• vickisanderson says:

      What a heartbreaking story. Being persecuted by your employer is one thing – but to lose your home and family is quite another. I know that it is not an uncommon story – even as this country is steadfastly trying to forget it ever happened.

      Those of us who were retired, and/or self employed and who had the support of family and most friends in the decision to refuse vaccination, were indeed blessed. The worst of it is the refusal of most people to even discuss it – particularly those who now understand the cost of the mistakes. In my personal experience, the medical profession, in particular, do not want to even discuss Covid, let alone the gene vaccines.

  • pmprociv says:

    All very true, but when did any police commissioner contradict the government that appointed them? Commissioner Caroll had little choice but to go along with Princess Annastacia’s edicts — otherwise, she’d have quickly discovered that she suddenly needed to “spend more time with my family”. Folk in such positions who make “courageous” decisions don’t stay there too long.

    • lenton1 says:

      Well too bad. People who choose to take on the big jobs – that usually include some degree of moral code governance – and get paid the big bucks, have a moral obligation to their subordinates to sometimes defy their masters when it becomes clear, as it did to the enlightened during COVID, that something is seriously amiss with government leaders. To be a Commissioner and not having the intestinal fortitude to confront the boss, relegates the esteemed role to no more influence than the most humble constable. This is how authoritarians become dictators, by the weak upper echelons subordinating their responsibilities purely in order to keep their job. Those to whom Commissioners and the like depend, always end up being the sacrificial lambs for their own self-interests. Nowhere near good enough!

      • Ceres says:

        What a great response. Moral and ethical cowardice is rampant amongst leaders who are only interested in their promotion and bank balance. Katarina Carroll epitomised this and surprisingly didn’t ‘fail’ upwards as so often happens.
        Kudos to that Judge for spelling it out to this incompetent gender pick who has ruined the lives of so many.

  • Jackson says:

    Good on you, Nick McGowan for breaking ranks with your cowardly colleagues in the LNP, and holding to account those responsible and those complicit (who together make up the overwhelming majority of our leadership classes) for the Great Covid Overreaction.

  • Peter C Arnold says:

    Be fair! Nobody knew what would happen with Covid hence the varied responses. Even Andrews knew nothing, and was, perhaps, over-cautious. Do we have the final data to know which States suffered worse than others? I have not seen any. An independent inquiry, best by public health experts, whether of not a Royal Commission, would seem appropriate.
    Dr Peter Arnold OAM BSc MB.Sydney

    • Bruce Bailey says:

      Peter C Arnold
      Yes there were those who knew exactly what would happen as they planned it.
      Event 201 in New York on 18 October 2019 conducted by John Hopkins Bloomberg School for Public Health and sponsored by the Open Philanthropy Project was a Global Pandemic Exercise which laid the foundations for what was essentially a psyop.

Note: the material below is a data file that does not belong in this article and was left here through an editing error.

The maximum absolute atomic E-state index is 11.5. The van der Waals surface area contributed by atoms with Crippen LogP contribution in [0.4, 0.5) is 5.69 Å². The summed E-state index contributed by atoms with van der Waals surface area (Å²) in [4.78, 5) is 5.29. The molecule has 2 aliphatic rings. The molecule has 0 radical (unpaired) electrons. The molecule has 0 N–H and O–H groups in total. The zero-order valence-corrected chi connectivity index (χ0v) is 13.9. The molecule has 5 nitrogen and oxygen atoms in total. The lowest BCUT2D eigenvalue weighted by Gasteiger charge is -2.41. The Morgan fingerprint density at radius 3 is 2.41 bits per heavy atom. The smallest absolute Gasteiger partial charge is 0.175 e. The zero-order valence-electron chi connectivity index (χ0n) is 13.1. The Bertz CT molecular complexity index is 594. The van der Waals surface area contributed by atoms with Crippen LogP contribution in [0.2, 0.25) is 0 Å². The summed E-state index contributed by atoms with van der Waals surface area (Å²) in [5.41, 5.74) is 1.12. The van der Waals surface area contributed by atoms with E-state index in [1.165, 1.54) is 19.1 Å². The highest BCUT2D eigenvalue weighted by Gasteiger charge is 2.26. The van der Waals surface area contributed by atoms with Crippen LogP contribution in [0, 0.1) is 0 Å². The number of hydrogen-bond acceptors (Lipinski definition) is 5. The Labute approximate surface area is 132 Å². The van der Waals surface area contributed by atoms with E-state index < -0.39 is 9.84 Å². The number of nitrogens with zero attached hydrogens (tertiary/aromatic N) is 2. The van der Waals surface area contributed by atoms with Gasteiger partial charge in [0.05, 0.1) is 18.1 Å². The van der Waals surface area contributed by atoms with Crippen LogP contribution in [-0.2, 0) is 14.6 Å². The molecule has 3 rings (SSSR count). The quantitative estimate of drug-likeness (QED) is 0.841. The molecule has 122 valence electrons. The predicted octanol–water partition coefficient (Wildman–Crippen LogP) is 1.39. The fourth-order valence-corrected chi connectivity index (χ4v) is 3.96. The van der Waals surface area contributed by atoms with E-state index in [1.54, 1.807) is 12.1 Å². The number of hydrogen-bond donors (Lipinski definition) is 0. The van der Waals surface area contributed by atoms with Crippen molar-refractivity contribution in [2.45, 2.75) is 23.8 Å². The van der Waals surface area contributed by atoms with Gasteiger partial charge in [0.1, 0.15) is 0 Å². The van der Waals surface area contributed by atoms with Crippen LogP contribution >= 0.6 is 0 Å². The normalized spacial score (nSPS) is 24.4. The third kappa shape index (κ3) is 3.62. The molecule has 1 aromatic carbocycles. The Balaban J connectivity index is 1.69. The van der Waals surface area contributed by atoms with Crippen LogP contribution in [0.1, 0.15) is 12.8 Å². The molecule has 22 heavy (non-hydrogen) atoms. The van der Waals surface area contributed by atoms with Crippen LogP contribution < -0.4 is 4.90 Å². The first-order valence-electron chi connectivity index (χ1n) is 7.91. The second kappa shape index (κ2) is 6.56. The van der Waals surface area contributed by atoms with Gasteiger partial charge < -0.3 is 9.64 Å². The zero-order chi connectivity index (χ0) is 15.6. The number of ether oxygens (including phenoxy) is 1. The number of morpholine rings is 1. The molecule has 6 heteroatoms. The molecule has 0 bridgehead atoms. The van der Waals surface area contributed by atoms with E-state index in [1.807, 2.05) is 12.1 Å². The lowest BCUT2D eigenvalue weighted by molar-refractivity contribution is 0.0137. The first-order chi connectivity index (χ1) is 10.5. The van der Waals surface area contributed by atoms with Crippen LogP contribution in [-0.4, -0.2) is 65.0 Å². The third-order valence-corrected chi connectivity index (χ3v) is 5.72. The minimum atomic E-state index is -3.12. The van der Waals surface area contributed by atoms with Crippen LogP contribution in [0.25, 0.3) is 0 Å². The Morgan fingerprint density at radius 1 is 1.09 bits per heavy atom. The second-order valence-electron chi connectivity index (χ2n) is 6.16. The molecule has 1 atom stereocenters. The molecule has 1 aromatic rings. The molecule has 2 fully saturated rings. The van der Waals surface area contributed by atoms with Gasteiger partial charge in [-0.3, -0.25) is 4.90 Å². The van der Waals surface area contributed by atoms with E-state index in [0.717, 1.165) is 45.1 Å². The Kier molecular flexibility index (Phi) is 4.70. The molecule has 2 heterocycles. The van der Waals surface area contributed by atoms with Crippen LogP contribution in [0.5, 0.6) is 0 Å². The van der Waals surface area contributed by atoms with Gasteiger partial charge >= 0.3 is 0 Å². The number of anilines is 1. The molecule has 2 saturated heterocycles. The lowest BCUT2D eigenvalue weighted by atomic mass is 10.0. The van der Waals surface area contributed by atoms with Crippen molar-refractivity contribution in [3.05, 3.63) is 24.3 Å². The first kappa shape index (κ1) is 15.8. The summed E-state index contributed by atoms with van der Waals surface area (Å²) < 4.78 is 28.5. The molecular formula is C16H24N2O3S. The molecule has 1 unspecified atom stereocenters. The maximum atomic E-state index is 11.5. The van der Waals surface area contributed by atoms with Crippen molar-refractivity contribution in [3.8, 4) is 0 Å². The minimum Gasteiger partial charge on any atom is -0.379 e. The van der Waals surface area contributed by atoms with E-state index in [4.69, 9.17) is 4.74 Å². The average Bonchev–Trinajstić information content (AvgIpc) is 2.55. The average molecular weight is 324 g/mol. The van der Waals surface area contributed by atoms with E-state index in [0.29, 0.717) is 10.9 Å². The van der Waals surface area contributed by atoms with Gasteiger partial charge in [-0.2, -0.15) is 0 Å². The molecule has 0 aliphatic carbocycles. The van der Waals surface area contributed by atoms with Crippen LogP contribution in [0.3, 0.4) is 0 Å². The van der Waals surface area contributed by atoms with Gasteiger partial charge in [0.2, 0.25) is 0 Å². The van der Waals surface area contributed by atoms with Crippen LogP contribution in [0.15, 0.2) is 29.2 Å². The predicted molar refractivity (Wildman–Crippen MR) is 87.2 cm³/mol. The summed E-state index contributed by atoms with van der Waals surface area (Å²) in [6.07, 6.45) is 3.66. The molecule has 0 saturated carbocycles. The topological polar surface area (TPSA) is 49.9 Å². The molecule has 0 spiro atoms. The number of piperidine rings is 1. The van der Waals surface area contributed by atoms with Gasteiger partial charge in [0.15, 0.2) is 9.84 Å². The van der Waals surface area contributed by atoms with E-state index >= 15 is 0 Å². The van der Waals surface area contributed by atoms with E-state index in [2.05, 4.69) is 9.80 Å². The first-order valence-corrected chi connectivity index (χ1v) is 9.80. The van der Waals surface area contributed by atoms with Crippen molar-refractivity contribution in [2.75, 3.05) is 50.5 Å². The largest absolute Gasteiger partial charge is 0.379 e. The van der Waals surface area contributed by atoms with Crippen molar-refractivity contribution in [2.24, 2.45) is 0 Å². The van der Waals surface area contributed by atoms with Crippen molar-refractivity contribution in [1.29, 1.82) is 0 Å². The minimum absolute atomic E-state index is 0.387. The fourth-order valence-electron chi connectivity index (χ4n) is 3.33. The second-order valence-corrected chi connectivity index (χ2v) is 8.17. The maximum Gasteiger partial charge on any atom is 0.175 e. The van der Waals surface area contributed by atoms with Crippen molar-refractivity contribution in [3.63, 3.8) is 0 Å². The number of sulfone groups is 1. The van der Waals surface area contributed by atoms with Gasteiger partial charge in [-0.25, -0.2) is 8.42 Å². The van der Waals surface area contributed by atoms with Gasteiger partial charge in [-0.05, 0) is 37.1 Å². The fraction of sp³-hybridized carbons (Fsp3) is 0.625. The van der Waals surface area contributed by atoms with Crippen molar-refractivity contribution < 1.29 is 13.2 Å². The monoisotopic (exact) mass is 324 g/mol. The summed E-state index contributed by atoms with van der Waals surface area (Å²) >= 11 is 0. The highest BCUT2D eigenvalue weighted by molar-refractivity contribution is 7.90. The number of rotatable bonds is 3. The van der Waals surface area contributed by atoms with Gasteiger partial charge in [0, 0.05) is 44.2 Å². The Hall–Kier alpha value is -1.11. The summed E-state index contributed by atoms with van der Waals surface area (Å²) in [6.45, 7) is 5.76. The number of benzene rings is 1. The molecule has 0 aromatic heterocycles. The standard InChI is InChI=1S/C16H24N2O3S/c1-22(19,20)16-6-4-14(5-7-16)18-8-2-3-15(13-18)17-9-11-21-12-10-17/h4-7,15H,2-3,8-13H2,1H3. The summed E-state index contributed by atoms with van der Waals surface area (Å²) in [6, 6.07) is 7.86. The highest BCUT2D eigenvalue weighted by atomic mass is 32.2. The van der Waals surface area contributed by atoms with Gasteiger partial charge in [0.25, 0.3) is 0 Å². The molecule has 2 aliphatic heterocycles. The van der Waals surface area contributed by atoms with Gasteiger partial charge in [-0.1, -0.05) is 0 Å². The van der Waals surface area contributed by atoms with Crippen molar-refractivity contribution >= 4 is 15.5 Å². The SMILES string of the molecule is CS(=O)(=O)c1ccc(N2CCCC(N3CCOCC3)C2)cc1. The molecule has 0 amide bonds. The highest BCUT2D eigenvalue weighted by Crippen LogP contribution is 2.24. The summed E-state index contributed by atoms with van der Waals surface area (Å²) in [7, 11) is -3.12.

It called upon “leaders in global business, international organizations, and national governments” to work together and for National Public Health Agencies to work in close collaboration with the WHO.
      In effect agency was taken away from elected governments and placed in the hands of unelected bureaucrats installed to do the bidding of their sponsors.
      The result was the greatest transfer of wealth from tax payers to the predator class accompanied by an assault on human rights and personal freedoms.
      Andrews acted like a dictator because that was his natural inclination but also because he, like others, looked with envy at the way PRC exercised state power untrammelled by democratic restraints.

  • Bruce Bailey says:

    One would be whistling in the wind to expect an honest commission, Royal or otherwise.
    Might as well demand an honest investigation into the “Climate Change” boondoggle, the Kennedys’ assassinations or the real perpetrators of 9/11.
    We live in a world of institutional corruption, propagandised media and a totally credulous populace.
    The good news is that the transparently coordinated international attack on basic rights under cover of the scamdemic has woken up many former political rivals who now know who really threatens their hard won rights.

  • vickisanderson says:

    It seemed to many observers that the decision making in relation to vaccine mandates relied upon the advice of others, And who were these “others”? In most cases they were senior medical bureaucrats. And from whom did these people derive their prognostications? From epidemiologists/ immunologists and others who were expressing an opinion on treatments and novel vaccines (which many regard as “gene therapy”) which was no better, and mostly inferior to, the learned opposition and concerns of international renowned world experts in the field.

    But this was also a failure of government. Although the Morrison government correctly recognised that the origin of the offending virus was man made and from China, like so many governments, they failed to assemble a “medical war cabinet” of international experts who could offer a variety of responses and treatments to what was clearly a very contagious disease.

    In retrospect, it was an immensely devastating failure of western governments which espouse (or used to) the principles of personal freedom, critical thinking, and government accountability.

  • bollux says:

    Quite obviously Carroll was too weak to stand up to Palaszczuk and the other thugs. I hope she finds employment she is better suited for, then again she was being paid plenty, which is where all the troubles begin.